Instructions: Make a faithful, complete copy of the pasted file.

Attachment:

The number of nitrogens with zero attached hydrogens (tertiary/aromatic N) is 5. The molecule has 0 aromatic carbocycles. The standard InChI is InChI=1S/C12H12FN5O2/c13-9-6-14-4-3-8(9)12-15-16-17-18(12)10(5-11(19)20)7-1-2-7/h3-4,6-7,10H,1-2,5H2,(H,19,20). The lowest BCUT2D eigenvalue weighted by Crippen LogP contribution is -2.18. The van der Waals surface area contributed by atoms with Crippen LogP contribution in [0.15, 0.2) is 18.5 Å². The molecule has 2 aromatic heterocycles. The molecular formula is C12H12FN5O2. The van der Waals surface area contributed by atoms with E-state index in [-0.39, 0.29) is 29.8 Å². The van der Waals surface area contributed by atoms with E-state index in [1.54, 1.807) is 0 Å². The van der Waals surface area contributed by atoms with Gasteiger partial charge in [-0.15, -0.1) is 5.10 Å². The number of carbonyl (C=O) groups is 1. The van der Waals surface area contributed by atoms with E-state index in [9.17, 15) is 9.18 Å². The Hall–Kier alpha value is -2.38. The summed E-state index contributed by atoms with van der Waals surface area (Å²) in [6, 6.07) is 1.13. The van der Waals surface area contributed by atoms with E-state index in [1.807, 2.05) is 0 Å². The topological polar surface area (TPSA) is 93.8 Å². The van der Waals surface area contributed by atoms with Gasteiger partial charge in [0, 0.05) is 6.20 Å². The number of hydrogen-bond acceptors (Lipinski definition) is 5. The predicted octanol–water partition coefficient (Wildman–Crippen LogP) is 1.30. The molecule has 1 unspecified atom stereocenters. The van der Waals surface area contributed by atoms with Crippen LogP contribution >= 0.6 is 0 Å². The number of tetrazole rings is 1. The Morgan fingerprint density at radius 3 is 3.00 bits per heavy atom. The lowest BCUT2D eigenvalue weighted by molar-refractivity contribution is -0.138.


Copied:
The number of nitrogens with zero attached hydrogens (tertiary/aromatic N) is 5. The molecule has 0 aromatic carbocycles. The standard InChI is InChI=1S/C12H12FN5O2/c13-9-6-14-4-3-8(9)12-15-16-17-18(12)10(5-11(19)20)7-1-2-7/h3-4,6-7,10H,1-2,5H2,(H,19,20). The lowest BCUT2D eigenvalue weighted by Crippen LogP contribution is -2.18. The van der Waals surface area contributed by atoms with Crippen LogP contribution in [0.15, 0.2) is 18.5 Å². The molecule has 2 aromatic heterocycles. The molecular formula is C12H12FN5O2. The van der Waals surface area contributed by atoms with E-state index in [-0.39, 0.29) is 29.8 Å². The van der Waals surface area contributed by atoms with E-state index in [1.54, 1.807) is 0 Å². The van der Waals surface area contributed by atoms with Gasteiger partial charge in [-0.15, -0.1) is 5.10 Å². The number of carbonyl (C=O) groups is 1. The van der Waals surface area contributed by atoms with E-state index in [9.17, 15) is 9.18 Å². The Hall–Kier alpha value is -2.38. The summed E-state index contributed by atoms with van der Waals surface area (Å²) in [6, 6.07) is 1.13. The van der Waals surface area contributed by atoms with E-state index in [1.807, 2.05) is 0 Å². The topological polar surface area (TPSA) is 93.8 Å². The van der Waals surface area contributed by atoms with Gasteiger partial charge in [0, 0.05) is 6.20 Å². The number of hydrogen-bond acceptors (Lipinski definition) is 5. The predicted octanol–water partition coefficient (Wildman–Crippen LogP) is 1.30. The molecule has 1 unspecified atom stereocenters. The van der Waals surface area contributed by atoms with Crippen LogP contribution >= 0.6 is 0 Å². The number of tetrazole rings is 1. The Morgan fingerprint density at radius 3 is 3.00 bits per heavy atom. The lowest BCUT2D eigenvalue weighted by molar-refractivity contribution is -0.138.